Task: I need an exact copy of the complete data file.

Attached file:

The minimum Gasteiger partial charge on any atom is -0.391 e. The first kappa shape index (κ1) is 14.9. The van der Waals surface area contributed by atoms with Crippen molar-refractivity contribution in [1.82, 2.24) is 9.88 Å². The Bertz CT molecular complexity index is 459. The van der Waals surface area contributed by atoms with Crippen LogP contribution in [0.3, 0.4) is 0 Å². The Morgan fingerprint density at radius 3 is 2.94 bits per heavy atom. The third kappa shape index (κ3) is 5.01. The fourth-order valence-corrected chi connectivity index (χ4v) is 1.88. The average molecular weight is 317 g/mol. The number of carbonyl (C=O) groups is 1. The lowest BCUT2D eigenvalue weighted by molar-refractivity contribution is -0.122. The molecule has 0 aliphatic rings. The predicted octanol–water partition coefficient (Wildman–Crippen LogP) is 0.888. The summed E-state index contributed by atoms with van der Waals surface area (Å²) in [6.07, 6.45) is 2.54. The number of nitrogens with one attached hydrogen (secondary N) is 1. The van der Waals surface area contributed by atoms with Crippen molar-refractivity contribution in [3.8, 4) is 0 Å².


The minimum Gasteiger partial charge on any atom is -0.391 e. The first kappa shape index (κ1) is 14.9. The van der Waals surface area contributed by atoms with Crippen molar-refractivity contribution in [1.82, 2.24) is 9.88 Å². The Bertz CT molecular complexity index is 459. The van der Waals surface area contributed by atoms with Crippen LogP contribution in [0.3, 0.4) is 0 Å². The Morgan fingerprint density at radius 3 is 2.94 bits per heavy atom. The third kappa shape index (κ3) is 5.01. The fourth-order valence-corrected chi connectivity index (χ4v) is 1.88. The average molecular weight is 317 g/mol. The number of carbonyl (C=O) groups is 1. The lowest BCUT2D eigenvalue weighted by molar-refractivity contribution is -0.122. The molecule has 0 aliphatic rings. The predicted octanol–water partition coefficient (Wildman–Crippen LogP) is 0.888. The summed E-state index contributed by atoms with van der Waals surface area (Å²) in [6.07, 6.45) is 2.54. The number of nitrogens with one attached hydrogen (secondary N) is 1. The van der Waals surface area contributed by atoms with Crippen molar-refractivity contribution in [3.8, 4) is 0 Å².